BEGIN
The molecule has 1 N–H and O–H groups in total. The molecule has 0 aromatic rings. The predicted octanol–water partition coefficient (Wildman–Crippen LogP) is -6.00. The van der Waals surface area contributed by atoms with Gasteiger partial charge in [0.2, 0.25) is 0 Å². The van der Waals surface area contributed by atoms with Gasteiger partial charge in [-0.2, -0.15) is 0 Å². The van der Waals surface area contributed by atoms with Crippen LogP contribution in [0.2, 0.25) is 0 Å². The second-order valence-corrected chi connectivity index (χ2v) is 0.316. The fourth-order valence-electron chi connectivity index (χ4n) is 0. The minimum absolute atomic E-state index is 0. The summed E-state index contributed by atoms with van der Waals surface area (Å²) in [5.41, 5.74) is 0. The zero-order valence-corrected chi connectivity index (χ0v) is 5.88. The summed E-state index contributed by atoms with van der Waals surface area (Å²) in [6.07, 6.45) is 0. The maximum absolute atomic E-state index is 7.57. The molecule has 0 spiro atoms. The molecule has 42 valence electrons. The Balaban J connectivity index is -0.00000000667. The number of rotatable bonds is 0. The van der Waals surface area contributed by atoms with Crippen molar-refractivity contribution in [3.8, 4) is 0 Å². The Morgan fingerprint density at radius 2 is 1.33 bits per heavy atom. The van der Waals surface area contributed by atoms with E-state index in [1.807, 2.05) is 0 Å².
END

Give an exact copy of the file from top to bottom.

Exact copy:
The molecule has 1 N–H and O–H groups in total. The molecule has 0 aromatic rings. The predicted octanol–water partition coefficient (Wildman–Crippen LogP) is -6.00. The van der Waals surface area contributed by atoms with Gasteiger partial charge in [0.2, 0.25) is 0 Å². The van der Waals surface area contributed by atoms with Gasteiger partial charge in [-0.2, -0.15) is 0 Å². The van der Waals surface area contributed by atoms with Crippen LogP contribution in [0.2, 0.25) is 0 Å². The second-order valence-corrected chi connectivity index (χ2v) is 0.316. The fourth-order valence-electron chi connectivity index (χ4n) is 0. The minimum absolute atomic E-state index is 0. The summed E-state index contributed by atoms with van der Waals surface area (Å²) in [5.41, 5.74) is 0. The zero-order valence-corrected chi connectivity index (χ0v) is 5.88. The summed E-state index contributed by atoms with van der Waals surface area (Å²) in [6.07, 6.45) is 0. The maximum absolute atomic E-state index is 7.57. The molecule has 0 spiro atoms. The molecule has 42 valence electrons. The Balaban J connectivity index is -0.00000000667. The number of rotatable bonds is 0. The van der Waals surface area contributed by atoms with Crippen molar-refractivity contribution in [3.8, 4) is 0 Å². The Morgan fingerprint density at radius 2 is 1.33 bits per heavy atom. The van der Waals surface area contributed by atoms with E-state index in [1.807, 2.05) is 0 Å².